Friday, September 5, 2008

Biffins de la zone


Noël Bureau, Les Athlètes
Original wood engraving, 1933

Just to cheer us all up after that last post, I thought I’d write something about the artist who provided the opening image, the modernist poet Noël Bureau.


Marcel Gromaire, Portrait of Noël Bureau
Original etching, 1930

Bureau was a quintessential dilettante – a poet, essayist, art critic, and composer of music. He moved in artistic circles in the Bohemian Montmartre that he loved, and was friends with many artists of the between-the-wars School of Paris, notably Marcel Gromaire, Tadé Makowski, Pierre Dubreuil, Édouard Goerg, Alexandre Ralli, Per Krohg, and Jean-Gabriel Daragnès. Daragnès provided a Cubist-inspired etched frontispiece for Bureau’s 1945 collection Rigeurs, the title sequence of which is dedicated to Janine and Jean-Gabriel Daragnès.


Jean-Gabriel Daragnès, Rigeurs
Original etching, 1945

Which of these artist friends taught Noël Bureau to make wood engravings is uncertain, but it was likely Gromaire, who made his own first wood engravings for Bureau's 1925 collection of prose poems, Ruptures, and also etched a portrait of the poet. One of Gromaire’s cuts for Ruptures shows a juggler, and foreshadows the subject that Bureau would make his own, the circus.


Marcel Gromaire, Juggler
Original wood engraving, 1925

The circus had, of course, been a popular subject for art since the days of Toulouse-Lautrec and Ibels. Montmartre artists such as Gustave Assire had the Cirque Medrano on their doorstep, and circus acts also featured in the shows at nightclubs such as the Folies Bergère, as this copper engraving by Hervé Baille shows.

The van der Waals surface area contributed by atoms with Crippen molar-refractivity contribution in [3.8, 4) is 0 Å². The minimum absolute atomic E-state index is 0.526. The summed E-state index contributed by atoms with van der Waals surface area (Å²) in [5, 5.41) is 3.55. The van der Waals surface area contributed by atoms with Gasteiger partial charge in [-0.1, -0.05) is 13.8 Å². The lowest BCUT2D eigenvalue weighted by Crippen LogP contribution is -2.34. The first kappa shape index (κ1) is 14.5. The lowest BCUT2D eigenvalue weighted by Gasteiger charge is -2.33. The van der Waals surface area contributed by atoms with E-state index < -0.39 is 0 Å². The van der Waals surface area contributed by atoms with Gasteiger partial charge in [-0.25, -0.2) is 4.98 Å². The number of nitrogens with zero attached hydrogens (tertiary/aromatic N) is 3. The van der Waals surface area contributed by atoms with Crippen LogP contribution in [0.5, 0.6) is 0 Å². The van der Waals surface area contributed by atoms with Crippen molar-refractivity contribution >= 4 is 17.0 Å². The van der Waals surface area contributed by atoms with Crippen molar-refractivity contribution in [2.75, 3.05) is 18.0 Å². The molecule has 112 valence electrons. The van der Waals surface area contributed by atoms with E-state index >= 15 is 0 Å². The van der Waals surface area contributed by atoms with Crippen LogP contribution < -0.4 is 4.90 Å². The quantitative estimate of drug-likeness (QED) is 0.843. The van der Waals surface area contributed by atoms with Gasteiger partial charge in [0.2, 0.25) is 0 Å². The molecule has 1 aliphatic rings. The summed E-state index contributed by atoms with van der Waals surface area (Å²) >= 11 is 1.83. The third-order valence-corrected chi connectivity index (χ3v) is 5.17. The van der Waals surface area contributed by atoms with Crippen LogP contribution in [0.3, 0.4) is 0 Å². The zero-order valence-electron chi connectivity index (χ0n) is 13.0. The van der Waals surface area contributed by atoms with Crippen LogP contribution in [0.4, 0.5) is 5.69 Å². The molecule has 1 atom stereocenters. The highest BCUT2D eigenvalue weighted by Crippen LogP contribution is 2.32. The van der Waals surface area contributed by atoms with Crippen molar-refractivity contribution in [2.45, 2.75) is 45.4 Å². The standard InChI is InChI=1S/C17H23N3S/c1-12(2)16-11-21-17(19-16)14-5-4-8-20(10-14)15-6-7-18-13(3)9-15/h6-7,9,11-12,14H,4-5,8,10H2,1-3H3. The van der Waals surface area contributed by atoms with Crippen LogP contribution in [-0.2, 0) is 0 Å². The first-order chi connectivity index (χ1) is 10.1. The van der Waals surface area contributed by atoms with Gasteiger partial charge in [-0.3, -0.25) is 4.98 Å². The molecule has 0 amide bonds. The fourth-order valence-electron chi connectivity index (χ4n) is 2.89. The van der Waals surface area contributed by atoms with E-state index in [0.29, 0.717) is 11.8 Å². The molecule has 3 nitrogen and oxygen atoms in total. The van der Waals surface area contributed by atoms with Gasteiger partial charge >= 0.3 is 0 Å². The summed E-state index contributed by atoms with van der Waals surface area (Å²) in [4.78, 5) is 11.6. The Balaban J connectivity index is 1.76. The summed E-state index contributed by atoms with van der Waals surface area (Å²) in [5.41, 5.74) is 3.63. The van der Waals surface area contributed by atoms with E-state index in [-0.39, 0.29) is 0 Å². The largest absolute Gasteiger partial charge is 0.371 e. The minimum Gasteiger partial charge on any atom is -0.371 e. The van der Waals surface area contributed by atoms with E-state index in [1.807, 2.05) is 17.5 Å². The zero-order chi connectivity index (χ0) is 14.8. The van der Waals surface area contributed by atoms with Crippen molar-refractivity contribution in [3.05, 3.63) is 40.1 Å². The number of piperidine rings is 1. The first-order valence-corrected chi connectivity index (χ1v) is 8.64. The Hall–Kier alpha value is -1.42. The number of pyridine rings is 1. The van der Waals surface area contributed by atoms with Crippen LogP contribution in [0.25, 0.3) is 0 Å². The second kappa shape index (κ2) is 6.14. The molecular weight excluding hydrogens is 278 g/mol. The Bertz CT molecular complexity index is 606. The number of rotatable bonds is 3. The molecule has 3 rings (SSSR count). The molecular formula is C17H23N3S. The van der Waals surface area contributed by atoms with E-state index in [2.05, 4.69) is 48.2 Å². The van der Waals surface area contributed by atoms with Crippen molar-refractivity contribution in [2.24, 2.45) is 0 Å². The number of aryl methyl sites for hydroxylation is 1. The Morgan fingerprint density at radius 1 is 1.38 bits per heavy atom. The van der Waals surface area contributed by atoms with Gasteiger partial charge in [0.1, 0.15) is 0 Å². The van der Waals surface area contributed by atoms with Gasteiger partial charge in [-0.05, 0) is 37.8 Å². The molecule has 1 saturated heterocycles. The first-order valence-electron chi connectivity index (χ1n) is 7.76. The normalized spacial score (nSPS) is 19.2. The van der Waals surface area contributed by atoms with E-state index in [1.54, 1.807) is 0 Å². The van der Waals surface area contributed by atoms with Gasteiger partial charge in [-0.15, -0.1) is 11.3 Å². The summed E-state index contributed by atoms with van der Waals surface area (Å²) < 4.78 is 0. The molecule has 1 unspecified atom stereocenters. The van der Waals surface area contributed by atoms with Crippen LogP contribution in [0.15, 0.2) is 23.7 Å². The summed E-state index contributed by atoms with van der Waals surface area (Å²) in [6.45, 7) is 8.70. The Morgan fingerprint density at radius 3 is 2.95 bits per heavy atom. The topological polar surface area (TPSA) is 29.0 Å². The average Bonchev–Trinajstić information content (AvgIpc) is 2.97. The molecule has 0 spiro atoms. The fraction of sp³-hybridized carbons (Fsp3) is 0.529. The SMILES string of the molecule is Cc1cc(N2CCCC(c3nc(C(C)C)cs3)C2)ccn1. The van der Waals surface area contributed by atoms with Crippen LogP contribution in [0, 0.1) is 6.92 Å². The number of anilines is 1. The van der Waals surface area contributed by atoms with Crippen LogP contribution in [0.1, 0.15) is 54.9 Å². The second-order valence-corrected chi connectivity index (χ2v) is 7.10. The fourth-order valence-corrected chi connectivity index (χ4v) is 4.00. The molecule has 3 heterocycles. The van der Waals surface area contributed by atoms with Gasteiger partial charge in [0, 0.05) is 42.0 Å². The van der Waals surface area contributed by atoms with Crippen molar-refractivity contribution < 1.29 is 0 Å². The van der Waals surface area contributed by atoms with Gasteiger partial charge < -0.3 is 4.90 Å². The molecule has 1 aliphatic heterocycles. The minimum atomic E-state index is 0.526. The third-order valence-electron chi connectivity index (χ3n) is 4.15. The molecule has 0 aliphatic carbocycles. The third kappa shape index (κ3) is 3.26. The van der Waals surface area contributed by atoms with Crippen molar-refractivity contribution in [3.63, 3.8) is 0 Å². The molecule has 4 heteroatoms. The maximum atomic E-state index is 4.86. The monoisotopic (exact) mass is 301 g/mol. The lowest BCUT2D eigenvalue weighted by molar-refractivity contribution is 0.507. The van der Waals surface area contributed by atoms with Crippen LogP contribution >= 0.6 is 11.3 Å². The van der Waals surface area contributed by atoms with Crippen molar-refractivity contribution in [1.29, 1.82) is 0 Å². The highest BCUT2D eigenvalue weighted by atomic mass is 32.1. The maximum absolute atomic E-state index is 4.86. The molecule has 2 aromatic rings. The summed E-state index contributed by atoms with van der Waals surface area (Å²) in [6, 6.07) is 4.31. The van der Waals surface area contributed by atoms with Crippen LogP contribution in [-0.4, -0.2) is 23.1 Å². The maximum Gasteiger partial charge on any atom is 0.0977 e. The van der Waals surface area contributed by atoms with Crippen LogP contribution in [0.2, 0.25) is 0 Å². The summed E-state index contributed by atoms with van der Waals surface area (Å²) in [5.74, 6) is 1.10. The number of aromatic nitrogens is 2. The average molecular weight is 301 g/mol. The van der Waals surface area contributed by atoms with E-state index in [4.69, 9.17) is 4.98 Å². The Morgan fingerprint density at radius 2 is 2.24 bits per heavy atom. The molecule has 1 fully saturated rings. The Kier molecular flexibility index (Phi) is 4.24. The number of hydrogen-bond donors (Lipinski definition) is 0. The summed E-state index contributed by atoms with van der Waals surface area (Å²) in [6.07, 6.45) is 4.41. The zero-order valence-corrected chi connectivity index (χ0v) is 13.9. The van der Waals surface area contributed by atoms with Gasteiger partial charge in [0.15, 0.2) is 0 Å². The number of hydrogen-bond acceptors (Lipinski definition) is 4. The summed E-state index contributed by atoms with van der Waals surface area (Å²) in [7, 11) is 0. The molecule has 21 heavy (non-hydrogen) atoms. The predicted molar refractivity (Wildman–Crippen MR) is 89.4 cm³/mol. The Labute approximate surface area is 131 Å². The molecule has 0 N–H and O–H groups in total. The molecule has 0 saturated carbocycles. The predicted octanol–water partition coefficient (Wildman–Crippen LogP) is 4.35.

Hervé Baille, Clowns at the Folies Bergère
Original copper engraving, 1945

Another inspiration for Bureau's naïvely exuberant wood engravings of the circus was the work of the self-taught artist Camille Bombois. Bombois was an ex-circus strongman and wrestler, who worked in a printing factory at night and painted by day, mainly circus motifs. In 1922 Noël Bureau spotted his work hanging on the railings in the Place du Tertre and championed him as a master of naïve art, an opinion which holds good today. Bombois contributed a sketch to Bureau’s Chapeau chinois in 1929. It was no doubt partly his admiration for the self-taught Bombois that gave Bureau the courage to try his own hand at the graphic arts.


Noël Bureau, Cirque
Original wood engraving, 1933

Bureau’s collection of woodcuts and prose poems, Cirque, was printed in 1933 by Marcel Seheur in an edition of 90 copies, published by Éditions de la Girafe. My copy has a warm gift inscription from Noël Bureau dated 1957, so I think one can confidently say it was not an immediate sell-out. But I think it’s great – robust and funny and full of verve.


Noël Bureau, Éléphant musicien
Original wood engraving, 1933

I have not been able to find dates of either birth or death for Bureau. The first publication I can find trace of is Projections impulsives in 1916; the last, Au profit du silence, in 1947. He certainly lived until 1957, as the inscription in my copy of Cirque attests. As a writer, he seems to have been completely forgotten. My own feeling is that he probably had private means, allowing him to behave in all the arts as an elegant amateur – for instance, he privately published his own chamber music, with a preface by Max Jacob, and I think one can assume that he also financed the publication of Cirque.


Noël Bureau, Joueur de jazz
Original wood engraving, 1933